November 2021

2021 Allocation to GiveWell Top Charities: Why We’re Giving More Going Forward

As we wrote last week, we’re substantially growing our overall giving in Global Health and Wellbeing, with the bar in that broad portfolio continuing to be set by the cost-effective, evidence-backed charities recommended by GiveWell. (As most of our readers know, Open Philanthropy started off as a project of GiveWell.) [node:read-more:link]

Technical Updates to Our Global Health and Wellbeing Cause Prioritization Framework

In 2019, we wrote a blog post about how we think about the “bar” for our giving and how we compare different kinds of interventions to each other using back-of-the-envelope calculations, all within the realm of what we now call Global Health and Wellbeing (GHW). This post updates that one and:

  • Explains how we previously compared health and income gains in comparable units. In short, we use a logarithmic model of the utility of income, so a 1% change in income is worth the same to everyone, and a dollar of income is worth 100x more to someone who has 100x less. We measure philanthropic impact in units of the welfare gained by giving a dollar to someone with an annual income of $50,000, which was roughly US GDP per capita when we adopted this framework.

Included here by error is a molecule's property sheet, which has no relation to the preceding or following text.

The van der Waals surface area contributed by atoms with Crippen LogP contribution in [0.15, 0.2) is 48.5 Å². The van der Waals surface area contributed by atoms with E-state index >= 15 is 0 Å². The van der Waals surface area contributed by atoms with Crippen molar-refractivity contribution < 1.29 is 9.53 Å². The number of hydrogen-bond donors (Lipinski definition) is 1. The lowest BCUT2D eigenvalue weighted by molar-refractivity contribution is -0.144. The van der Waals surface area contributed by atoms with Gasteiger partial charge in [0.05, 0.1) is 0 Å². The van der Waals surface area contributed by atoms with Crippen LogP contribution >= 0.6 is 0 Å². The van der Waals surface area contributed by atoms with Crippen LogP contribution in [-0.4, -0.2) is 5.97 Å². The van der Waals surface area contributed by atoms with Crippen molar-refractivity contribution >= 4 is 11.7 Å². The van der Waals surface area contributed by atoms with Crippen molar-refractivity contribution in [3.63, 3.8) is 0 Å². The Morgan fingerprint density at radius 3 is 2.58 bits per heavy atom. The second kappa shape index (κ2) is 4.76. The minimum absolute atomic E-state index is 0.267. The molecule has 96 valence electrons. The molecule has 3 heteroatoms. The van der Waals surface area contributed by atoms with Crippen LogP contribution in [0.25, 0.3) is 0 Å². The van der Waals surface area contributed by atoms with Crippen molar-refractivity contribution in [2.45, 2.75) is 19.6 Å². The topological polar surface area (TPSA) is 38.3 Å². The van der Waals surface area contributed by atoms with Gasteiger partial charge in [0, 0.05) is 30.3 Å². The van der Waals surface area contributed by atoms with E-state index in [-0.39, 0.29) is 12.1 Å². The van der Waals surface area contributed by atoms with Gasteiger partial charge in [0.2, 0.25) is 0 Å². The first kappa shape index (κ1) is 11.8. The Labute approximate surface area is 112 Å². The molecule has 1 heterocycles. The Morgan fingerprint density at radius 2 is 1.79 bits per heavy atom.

Our Criminal Justice Reform Program Is Now an Independent Organization: Just Impact

Today, we’re making three announcements:

  1. After hundreds of grants totaling more than $130 million over six years, one of our first programs – criminal justice reform (CJR) – is becoming an independent organization.
  2. The team that had been leading our CJR program, Chloe Cockburn and Jesse Rothman, is transitioning to Just Impact, which describes itself as “a criminal justice reform advisory group and fund that is focused on building the power and influence of highly strategic, directly-impacted leaders and their allies to create transformative change from the ground up”.
  3. We are helping to launch Just Impact with approximately $50 million in seed funding spread over 3.5 years.